After the Southern tornadoes, Nikolich, his business partner Marshall Anderson, AIA, and Andrew Bryan, an office intern, responded to an almost immediate request from AIA-Birmingham for volunteers to participate in a four-hour ATC-45 training course with other architects, structural engineers and building inspectors. The course qualified them to assess damaged property and evaluate whether homes were safe to return to. The training course is developed by the Applied Technology Council, Redwood City, Calif., an organization that develops engineering resources to mitigate hazardous effects in the built environment. “This is a unique way we could give,” Nikolich says. “It’s one thing to give financially, but this was a way we could be directly involved by using our skills and knowledge as design professionals.” While inspecting homes in Tuscaloosa, Nikolich found some houses appeared to be unharmed but upon closer inspection major structural issues made the houses uninhabitable. Other structures suffered only superficial damages. Plenty fell in between.
The mayor’s office in Birmingham, in conjunction with AIA-Birmingham, sent a request to the national chapter of AIA for a Regional/Urban Design Assistance Team (R/UDAT) for rebuilding assistance for its Pratt community. R/UDAT is supported and organized by AIA national and comprises individuals across the country who have expertise in planning, design and the economics of rebuilding communities afflicted by disaster. Two members of FEMA working in Pratt have been attending the meetings, as well, so the organizations can work in tandem to ensure they are productive. AIA national, AIA-Birmingham and the city of Birmingham will fund the team. The initial visit with the team leader and administrative staff was completed in August; a design charrette took place a couple weeks later.
R/UDAT will have several challenges, the foremost being how to reconstruct a community in the wake of this type of disaster. Pratt, a primarily African-American community with a population of about 10,965, has seen a population decline of 12 percent during the past decade. “We’re going to ask [R/UDAT] how to solve this issue in the Pratt community and how to regenerate it,” Nikolich explains. “How do you take the assets and liabilities that are there and work with those? That’s their expertise and responsibility.”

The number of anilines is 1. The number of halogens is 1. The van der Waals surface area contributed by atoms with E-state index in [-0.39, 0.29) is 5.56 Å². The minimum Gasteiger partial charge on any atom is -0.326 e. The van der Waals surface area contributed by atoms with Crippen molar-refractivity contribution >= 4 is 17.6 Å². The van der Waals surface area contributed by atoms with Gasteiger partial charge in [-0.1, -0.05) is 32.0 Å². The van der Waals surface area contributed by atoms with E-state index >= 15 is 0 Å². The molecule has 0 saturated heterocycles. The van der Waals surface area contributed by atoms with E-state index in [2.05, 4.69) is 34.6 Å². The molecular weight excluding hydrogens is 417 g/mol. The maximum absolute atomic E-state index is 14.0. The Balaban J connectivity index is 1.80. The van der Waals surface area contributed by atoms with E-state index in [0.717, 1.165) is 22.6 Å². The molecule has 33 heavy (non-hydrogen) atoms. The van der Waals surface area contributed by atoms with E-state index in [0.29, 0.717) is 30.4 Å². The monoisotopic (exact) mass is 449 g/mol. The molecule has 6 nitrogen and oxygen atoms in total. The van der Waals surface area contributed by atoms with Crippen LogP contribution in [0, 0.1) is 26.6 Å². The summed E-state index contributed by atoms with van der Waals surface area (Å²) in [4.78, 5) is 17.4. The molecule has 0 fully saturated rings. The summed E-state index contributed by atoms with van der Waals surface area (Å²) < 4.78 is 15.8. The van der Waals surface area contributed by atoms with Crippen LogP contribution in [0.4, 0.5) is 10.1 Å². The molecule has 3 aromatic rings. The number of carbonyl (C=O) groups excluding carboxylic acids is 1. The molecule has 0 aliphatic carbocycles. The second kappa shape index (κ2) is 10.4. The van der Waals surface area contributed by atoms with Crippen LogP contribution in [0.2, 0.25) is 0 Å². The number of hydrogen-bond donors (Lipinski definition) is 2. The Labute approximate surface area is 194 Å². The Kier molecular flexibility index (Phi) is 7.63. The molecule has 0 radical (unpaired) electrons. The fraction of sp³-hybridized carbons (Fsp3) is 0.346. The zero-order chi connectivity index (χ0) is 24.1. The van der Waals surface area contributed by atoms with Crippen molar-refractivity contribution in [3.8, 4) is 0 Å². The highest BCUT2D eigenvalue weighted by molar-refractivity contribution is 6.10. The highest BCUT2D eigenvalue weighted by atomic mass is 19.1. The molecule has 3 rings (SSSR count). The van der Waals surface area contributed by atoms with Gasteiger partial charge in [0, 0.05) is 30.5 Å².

Widespread destruction and community demolishment has raised memories of the EF-5 tornado that ravaged Greensburg, Kan., in 2007. Greensburg made national news when it decided to rebuild using only sustainable practices. Youngs hopes to see similar smart and universal building practices in the rebuilding of the South. “A lot of older individuals live in these Southern areas and need universal design in their homes,” he asserts. “They need green building applied to what they’re doing to help them with future costs of operation. If you do simple things to a home through insulation and smart materials, you can save so much in the future.”
Nikolich is unsure whether towns will rebuild as Greensburg was able to. “My understanding is that Greensburg was a really strong community that had the momentum and resources to rebuild,” he says. “You have to figure out how to address each community individually and come up with an appropriate response.” Nikolich also has seen the question raised of what is an appropriate level to build to so structures can resist forces. Wind speeds in the Alabama tornadoes reached 200 mph. “I walked through Tuscaloosa two weeks [after the tornado] and saw significant buildings reduced to rubble, including their emergency management center,” he remembers. “It’s hard to imagine designing something that can withstand those forces. It is hard to imagine adjusting building codes to do that because the cost burden on the clients would be so high it wouldn’t be practical. You can make sure there are safer areas in buildings for people to get to. I think that’s part of the dialogue that’s going to come out of this.”